Unless you’re either A) a hardcore collector of pre-War cards, or B) Canadian, chances are you may not have heard of the 1937 O-Pee-Chee Baseball set. And even then, you’ve probably never seen a ’37 OPC in-person. However, despite its obscurity on the south side of the 49th Parallel, it’s a small, quirky, bi-lingual set that’s chock full of Hall of Famers.
When you hear the words “O-Pee-Chee,” like most collectors, you’re probably thinking of one thing and one thing only: Canadian Topps. While it is true that O-Pee-Chee produced baseball cards from 1965-1992 under a sublicense from Topps for the Canadian market, these were not the first cards OPC produced. The ’37 set, catalogued as “V-300” by Jefferson Burdick, was O-Pee-Chee’s first baseball card set (not counting the 1934 “Butterfingers” which were a Canadian parallel of the R-310 American Butterfingers).
Design wise, the cards look like the black-and-white offspring of the 1933 DeLong (R-333) and the 1934 National Chicle “Batter-Ups” (R-318). Like the DeLong’s, the background has a ballpark motif complete with the grandstand design element. And just like the Batter-Ups, each card is die-cut and could be folded in half for display.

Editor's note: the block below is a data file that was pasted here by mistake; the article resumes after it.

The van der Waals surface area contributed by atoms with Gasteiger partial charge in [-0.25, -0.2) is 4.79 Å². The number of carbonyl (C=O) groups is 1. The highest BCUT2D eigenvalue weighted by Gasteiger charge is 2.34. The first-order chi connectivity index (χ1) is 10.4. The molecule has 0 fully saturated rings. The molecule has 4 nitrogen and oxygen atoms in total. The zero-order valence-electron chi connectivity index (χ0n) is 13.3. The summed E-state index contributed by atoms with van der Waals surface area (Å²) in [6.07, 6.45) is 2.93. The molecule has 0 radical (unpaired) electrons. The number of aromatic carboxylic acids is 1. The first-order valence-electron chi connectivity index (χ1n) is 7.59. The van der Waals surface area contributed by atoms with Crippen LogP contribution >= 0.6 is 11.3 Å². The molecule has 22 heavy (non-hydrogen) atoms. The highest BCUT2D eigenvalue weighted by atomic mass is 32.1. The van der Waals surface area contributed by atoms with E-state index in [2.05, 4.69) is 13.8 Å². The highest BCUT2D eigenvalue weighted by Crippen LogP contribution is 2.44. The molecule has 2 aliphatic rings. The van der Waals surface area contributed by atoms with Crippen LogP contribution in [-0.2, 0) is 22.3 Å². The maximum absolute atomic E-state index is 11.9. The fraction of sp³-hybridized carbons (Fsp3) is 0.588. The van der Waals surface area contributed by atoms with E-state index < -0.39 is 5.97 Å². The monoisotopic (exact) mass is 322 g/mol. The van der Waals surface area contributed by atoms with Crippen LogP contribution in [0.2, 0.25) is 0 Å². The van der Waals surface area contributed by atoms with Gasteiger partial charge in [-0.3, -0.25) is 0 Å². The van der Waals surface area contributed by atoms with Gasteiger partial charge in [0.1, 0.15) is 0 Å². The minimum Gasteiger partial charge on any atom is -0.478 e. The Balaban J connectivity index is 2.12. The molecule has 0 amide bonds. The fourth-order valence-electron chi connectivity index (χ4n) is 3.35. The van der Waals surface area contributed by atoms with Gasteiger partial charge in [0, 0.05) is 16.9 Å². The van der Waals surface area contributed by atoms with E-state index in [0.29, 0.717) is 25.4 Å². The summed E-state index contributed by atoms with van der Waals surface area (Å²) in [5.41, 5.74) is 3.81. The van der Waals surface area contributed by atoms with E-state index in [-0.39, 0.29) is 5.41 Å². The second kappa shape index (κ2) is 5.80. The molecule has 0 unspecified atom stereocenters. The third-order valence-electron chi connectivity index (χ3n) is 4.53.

Here’s where it gets quirky. The 1937 OPC set consists of 40 cards, but the set is sequentially-numbered beginning at #101. Why the set was numbered this way has remained a mystery that, more than likely, will never be solved.
Another quirk is that fact that all 40 cards are of American Leaguers. The back of each card says that it is part of “Series A,” so it can be reasonably assumed that Series B would have been for the National League. But there was no Series B. Just like with the set numbering, the reasons why a second series of National Leaguers was never produced may never be understood.
As for the checklist, although only 40 cards deep it is dense with Hall of Famers – almost a third of the set. Foxx, Greenberg, Goslin, Gehringer, Appling, Cronin, Ferrell, Ruffing, Grove, and Hornsby – not to mention the first known baseball card of Bob Feller – fill out a checklist that is loaded. However, the big money card from the Joe DiMaggio who is listed as playing “Centre field.”
Unfortunately (or fortunately depending on your view) ’37 OPC’s are extremely tough to find in Mint condition. The fact is these cards were meant to be punched out, folded, and displayed and most of them were. Even if the card has four sharp corners, the die-cutting element along with the crease running down the middle of the card bring a premium to high-grade copies.
Last year, Robert Edward Auctions sold a 38-card partial set (missing only the Feller and DiMaggio) with most of the cards in VG to VG-EX condition for $4,113. Two years earlier, REA sold a “PSA 6” (EX-MT) DiMaggio for $5,288. BMW cards is currently offering an SGC 96 rated copy for $119,500 on eBay.